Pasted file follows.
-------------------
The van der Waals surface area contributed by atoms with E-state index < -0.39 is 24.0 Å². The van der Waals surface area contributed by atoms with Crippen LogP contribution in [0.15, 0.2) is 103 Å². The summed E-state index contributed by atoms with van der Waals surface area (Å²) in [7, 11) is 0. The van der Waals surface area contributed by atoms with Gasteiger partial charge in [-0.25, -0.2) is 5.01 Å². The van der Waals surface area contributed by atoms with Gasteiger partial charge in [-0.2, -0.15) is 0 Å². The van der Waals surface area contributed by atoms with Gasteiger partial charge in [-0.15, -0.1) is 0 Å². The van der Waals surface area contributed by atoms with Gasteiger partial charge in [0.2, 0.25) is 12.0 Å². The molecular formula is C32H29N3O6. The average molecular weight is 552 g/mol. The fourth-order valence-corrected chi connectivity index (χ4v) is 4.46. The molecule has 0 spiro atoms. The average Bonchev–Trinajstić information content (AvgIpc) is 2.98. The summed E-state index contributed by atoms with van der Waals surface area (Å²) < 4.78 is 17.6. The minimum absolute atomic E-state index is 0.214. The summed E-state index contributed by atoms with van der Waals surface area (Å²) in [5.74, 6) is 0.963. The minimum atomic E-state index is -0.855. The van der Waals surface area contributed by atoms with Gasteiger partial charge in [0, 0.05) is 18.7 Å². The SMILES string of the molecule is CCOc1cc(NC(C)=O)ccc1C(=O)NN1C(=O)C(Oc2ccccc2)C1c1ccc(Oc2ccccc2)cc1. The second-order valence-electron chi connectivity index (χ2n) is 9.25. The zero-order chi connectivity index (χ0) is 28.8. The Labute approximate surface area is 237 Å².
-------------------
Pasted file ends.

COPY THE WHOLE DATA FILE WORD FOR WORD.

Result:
The van der Waals surface area contributed by atoms with E-state index < -0.39 is 24.0 Å². The van der Waals surface area contributed by atoms with Crippen LogP contribution in [0.15, 0.2) is 103 Å². The summed E-state index contributed by atoms with van der Waals surface area (Å²) in [7, 11) is 0. The van der Waals surface area contributed by atoms with Gasteiger partial charge in [-0.25, -0.2) is 5.01 Å². The van der Waals surface area contributed by atoms with Gasteiger partial charge in [-0.2, -0.15) is 0 Å². The van der Waals surface area contributed by atoms with Gasteiger partial charge in [-0.15, -0.1) is 0 Å². The van der Waals surface area contributed by atoms with Gasteiger partial charge in [0.2, 0.25) is 12.0 Å². The molecular formula is C32H29N3O6. The average molecular weight is 552 g/mol. The fourth-order valence-corrected chi connectivity index (χ4v) is 4.46. The molecule has 0 spiro atoms. The average Bonchev–Trinajstić information content (AvgIpc) is 2.98. The summed E-state index contributed by atoms with van der Waals surface area (Å²) < 4.78 is 17.6. The minimum absolute atomic E-state index is 0.214. The summed E-state index contributed by atoms with van der Waals surface area (Å²) in [5.74, 6) is 0.963. The minimum atomic E-state index is -0.855. The van der Waals surface area contributed by atoms with Gasteiger partial charge in [0, 0.05) is 18.7 Å². The SMILES string of the molecule is CCOc1cc(NC(C)=O)ccc1C(=O)NN1C(=O)C(Oc2ccccc2)C1c1ccc(Oc2ccccc2)cc1. The second-order valence-electron chi connectivity index (χ2n) is 9.25. The zero-order chi connectivity index (χ0) is 28.8. The Labute approximate surface area is 237 Å².